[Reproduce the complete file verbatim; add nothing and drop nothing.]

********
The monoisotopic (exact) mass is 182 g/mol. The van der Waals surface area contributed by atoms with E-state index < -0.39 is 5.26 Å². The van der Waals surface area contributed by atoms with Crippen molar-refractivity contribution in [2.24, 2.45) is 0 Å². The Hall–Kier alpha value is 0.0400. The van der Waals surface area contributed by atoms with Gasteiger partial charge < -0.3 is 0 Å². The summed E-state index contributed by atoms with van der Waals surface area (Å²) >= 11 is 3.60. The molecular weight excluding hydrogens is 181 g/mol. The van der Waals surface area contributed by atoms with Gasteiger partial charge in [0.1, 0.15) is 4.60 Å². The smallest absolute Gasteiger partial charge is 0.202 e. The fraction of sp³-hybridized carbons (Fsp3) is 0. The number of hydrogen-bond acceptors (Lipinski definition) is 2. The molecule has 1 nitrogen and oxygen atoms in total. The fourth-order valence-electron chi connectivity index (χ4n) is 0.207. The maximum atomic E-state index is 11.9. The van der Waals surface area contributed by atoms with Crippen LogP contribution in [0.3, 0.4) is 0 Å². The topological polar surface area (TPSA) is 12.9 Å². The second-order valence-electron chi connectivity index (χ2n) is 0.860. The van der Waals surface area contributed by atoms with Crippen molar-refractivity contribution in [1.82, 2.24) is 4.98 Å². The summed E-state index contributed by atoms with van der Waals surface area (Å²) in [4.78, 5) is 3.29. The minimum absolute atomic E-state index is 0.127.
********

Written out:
The monoisotopic (exact) mass is 182 g/mol. The van der Waals surface area contributed by atoms with E-state index < -0.39 is 5.26 Å². The van der Waals surface area contributed by atoms with Crippen molar-refractivity contribution in [2.24, 2.45) is 0 Å². The Hall–Kier alpha value is 0.0400. The van der Waals surface area contributed by atoms with Gasteiger partial charge < -0.3 is 0 Å². The summed E-state index contributed by atoms with van der Waals surface area (Å²) >= 11 is 3.60. The molecular weight excluding hydrogens is 181 g/mol. The van der Waals surface area contributed by atoms with Gasteiger partial charge in [0.1, 0.15) is 4.60 Å². The smallest absolute Gasteiger partial charge is 0.202 e. The fraction of sp³-hybridized carbons (Fsp3) is 0. The number of hydrogen-bond acceptors (Lipinski definition) is 2. The molecule has 1 nitrogen and oxygen atoms in total. The fourth-order valence-electron chi connectivity index (χ4n) is 0.207. The maximum atomic E-state index is 11.9. The van der Waals surface area contributed by atoms with Crippen LogP contribution in [0.3, 0.4) is 0 Å². The topological polar surface area (TPSA) is 12.9 Å². The second-order valence-electron chi connectivity index (χ2n) is 0.860. The van der Waals surface area contributed by atoms with Crippen molar-refractivity contribution in [1.82, 2.24) is 4.98 Å². The summed E-state index contributed by atoms with van der Waals surface area (Å²) in [4.78, 5) is 3.29. The minimum absolute atomic E-state index is 0.127.